Hon. Perez Morton, Esq. was born 13 November 1751 in Plymouth, Plymouth County, Massachusetts, United States to Joseph Morton (1712-1793) and Anna Bullock (1722-1759) and died 14 October 1837 Dorchester, Suffolk County, Massachusetts, United States of unspecified causes. He married Sarah Wentworth Apthorp (1759-1846) 1778 .


Perez Morton served as Massachusetts Speaker of the House, 1806–1808, and 1810–1811; and as Massachusetts Attorney General, 1810-1832.

Morton was born in Plymouth, Massachusetts in 1751, and raised in Boston. His father, Joseph Morton, worked as a tavern-keeper at the White Horse Tavern. Perez attended the Boston Latin School starting around 1760, and Harvard College, graduating in 1771.[1] He was admitted to the Massachusetts bar in 1774.

He participated in the Committee of Safety, and the Committee of Correspondence; he was also a Mason, serving as Deputy Grand Master of the Grand Lodge of Massachusetts in 1789-1790.[2] In 1775-1776, he was Deputy Secretary of the Council of the Colony of Massachusetts Bay.[3] On April 8, 1776, Morton spoke at the memorial service held for Joseph Warren, at King's Chapel.[4]

Marriage and Family

In 1778, he married Sarah Wentworth Apthorp. Together they had 5 children: Sarah Apthorp Morton (1782–1844); Anna Louisa Morton (1783–1843); Frances Wentworth Morton (1785–1831); Charles Ward Apthorp Morton (1786–1809); and Charlotte Morton (1787–1819)[5][6] From ca.1796 to ca.1803, the Mortons owned a house on Dudley Street in Dorchester; the house may have been designed by Charles Bulfinch.[7] Friends and associates of Morton included James Bowdoin, John Adams, and James Swan.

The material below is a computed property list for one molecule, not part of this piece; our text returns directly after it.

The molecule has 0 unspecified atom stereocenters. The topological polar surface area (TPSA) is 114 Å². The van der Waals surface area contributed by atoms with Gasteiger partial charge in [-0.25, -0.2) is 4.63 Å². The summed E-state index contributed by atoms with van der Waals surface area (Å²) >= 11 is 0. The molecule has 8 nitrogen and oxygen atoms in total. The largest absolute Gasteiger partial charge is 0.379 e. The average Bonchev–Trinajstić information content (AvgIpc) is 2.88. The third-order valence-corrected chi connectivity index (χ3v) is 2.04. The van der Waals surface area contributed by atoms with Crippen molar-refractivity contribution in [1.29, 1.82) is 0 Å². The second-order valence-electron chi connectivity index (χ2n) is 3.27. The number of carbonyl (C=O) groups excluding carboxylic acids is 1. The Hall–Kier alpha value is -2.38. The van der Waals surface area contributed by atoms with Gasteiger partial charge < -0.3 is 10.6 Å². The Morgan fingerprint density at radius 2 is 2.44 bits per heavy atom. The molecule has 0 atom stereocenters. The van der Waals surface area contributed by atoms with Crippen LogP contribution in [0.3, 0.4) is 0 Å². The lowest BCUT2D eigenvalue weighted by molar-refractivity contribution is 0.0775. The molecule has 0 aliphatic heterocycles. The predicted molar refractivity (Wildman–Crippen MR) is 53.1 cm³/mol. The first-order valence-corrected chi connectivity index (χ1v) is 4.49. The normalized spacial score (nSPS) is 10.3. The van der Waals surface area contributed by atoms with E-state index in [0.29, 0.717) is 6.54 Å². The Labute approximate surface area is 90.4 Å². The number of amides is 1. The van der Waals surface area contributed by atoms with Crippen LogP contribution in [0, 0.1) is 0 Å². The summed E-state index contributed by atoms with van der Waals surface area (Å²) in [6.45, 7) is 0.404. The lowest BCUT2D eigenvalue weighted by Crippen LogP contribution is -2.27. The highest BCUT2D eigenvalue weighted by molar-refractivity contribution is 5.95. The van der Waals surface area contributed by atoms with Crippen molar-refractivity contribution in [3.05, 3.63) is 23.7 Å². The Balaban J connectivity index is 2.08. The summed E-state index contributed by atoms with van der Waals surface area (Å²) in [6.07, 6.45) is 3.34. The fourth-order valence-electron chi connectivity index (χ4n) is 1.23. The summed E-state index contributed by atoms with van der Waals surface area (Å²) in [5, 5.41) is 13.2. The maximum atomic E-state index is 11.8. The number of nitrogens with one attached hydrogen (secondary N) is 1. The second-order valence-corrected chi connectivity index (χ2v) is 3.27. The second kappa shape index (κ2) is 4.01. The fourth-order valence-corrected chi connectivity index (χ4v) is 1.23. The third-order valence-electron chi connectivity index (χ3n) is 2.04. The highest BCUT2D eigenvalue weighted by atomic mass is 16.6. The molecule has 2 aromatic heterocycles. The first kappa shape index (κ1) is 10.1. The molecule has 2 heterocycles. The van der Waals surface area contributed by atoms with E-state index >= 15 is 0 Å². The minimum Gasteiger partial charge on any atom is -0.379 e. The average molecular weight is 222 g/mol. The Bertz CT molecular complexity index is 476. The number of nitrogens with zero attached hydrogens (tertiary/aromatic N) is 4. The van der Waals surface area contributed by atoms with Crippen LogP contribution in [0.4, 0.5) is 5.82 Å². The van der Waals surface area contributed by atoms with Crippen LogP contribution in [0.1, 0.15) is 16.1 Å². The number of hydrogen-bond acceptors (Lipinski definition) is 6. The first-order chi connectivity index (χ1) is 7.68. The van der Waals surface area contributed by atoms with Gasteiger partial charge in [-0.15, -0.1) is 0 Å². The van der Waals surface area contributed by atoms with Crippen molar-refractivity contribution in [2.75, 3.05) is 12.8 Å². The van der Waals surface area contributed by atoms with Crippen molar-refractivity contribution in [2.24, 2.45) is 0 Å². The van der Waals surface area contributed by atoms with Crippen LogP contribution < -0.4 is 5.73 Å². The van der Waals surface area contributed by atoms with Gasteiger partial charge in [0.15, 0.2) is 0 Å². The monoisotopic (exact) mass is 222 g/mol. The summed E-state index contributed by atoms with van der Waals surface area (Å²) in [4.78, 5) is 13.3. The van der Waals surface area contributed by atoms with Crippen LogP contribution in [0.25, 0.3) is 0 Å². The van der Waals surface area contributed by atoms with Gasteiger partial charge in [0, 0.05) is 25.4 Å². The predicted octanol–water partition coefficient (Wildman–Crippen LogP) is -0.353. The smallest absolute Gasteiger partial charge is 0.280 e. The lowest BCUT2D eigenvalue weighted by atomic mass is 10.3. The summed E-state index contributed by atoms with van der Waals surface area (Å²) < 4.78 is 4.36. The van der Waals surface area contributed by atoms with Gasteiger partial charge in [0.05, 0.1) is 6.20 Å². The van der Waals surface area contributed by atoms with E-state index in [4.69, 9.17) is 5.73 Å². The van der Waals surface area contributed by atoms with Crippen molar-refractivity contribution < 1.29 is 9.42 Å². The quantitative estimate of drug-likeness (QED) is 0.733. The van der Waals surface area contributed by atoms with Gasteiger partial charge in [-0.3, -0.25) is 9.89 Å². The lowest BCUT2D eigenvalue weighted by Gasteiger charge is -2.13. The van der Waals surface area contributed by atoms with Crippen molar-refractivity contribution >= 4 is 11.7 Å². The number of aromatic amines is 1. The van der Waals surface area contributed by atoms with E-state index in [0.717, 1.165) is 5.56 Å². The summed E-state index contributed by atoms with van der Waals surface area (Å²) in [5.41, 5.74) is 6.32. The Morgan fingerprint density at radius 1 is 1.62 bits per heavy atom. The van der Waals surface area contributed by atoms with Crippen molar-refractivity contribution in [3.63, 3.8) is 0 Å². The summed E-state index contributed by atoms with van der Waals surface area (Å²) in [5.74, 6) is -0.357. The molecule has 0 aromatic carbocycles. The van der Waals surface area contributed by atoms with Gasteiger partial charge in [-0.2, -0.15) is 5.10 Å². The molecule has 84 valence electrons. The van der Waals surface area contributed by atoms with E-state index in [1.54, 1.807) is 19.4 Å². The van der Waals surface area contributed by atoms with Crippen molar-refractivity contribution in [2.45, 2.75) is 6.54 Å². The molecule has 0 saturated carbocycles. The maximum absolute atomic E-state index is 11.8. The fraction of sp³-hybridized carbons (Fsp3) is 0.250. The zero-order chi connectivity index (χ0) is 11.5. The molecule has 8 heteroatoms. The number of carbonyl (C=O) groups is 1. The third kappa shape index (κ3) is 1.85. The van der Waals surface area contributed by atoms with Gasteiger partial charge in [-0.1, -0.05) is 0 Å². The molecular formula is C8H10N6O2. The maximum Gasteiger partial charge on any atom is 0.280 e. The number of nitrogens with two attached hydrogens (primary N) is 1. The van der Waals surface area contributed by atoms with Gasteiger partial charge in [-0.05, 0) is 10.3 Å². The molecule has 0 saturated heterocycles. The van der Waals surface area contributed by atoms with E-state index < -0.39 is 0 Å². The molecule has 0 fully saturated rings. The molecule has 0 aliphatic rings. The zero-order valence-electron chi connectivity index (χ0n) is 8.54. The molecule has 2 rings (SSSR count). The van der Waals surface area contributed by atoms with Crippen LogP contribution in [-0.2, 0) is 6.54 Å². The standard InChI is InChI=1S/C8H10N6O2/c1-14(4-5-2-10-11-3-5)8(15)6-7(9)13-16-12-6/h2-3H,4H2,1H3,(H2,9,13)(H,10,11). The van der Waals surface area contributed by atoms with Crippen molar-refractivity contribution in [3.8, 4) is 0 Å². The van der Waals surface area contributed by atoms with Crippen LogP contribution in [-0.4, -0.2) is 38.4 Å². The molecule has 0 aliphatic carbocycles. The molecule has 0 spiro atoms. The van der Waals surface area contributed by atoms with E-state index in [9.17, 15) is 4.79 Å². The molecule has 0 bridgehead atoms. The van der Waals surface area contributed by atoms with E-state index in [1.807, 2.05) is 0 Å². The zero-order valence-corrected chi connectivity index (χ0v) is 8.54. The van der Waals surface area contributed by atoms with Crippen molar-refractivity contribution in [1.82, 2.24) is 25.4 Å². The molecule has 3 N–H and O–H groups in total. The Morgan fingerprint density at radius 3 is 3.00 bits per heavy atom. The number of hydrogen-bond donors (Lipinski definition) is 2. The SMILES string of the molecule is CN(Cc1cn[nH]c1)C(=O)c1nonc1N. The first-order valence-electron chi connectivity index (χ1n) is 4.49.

In 1788, the Mortons were the subject of a public scandal regarding an illegitimate child of Sarah Morton's sister, Fanny Apthorp, rumored to have had an affair with Perez. The scandal was amplified in the press, notably the Massachusetts Centinel and the Herald of Freedom and the Federal Advertiser. A novel published in 1789, The Power of Sympathy, written by a neighbor of the Mortons, William Hill Brown, depicted an adulterous affair between a man and his sister-in-law; at the time, many suspected the novel to be based on the real-life Morton/Apthorp affair.[8]


He died in Dorchester in 1837.

Portraits of Morton have been made by Charles Balthazar Julien Févret de Saint-Mémin, and others.[10][11] Some items owned by Perez Morton are now in the collection of the Museum of Fine Arts, Boston, including a silver ladle made by Paul Revere.[11]

Morton's daughter Charlotte was the wife of Andrew Dexter, Jr.[12]


Offspring of Hon. Perez Morton, Esq. and Sarah Wentworth Apthorp (1759-1846)
Name Birth Death Joined with
Sarah Apthorp Morton (1782-1844) 2 June 1782 14 July 1844 John Richard Cunningham (1781-1848)
Anna Louisa Morton (1783-1843)
Frances Wentworth Morton (1785-1831)
Charles Ward Aprthorp Morton (1786-1809)
Charlotte Morton (1787-1819)

Footnotes (including sources)

‡ General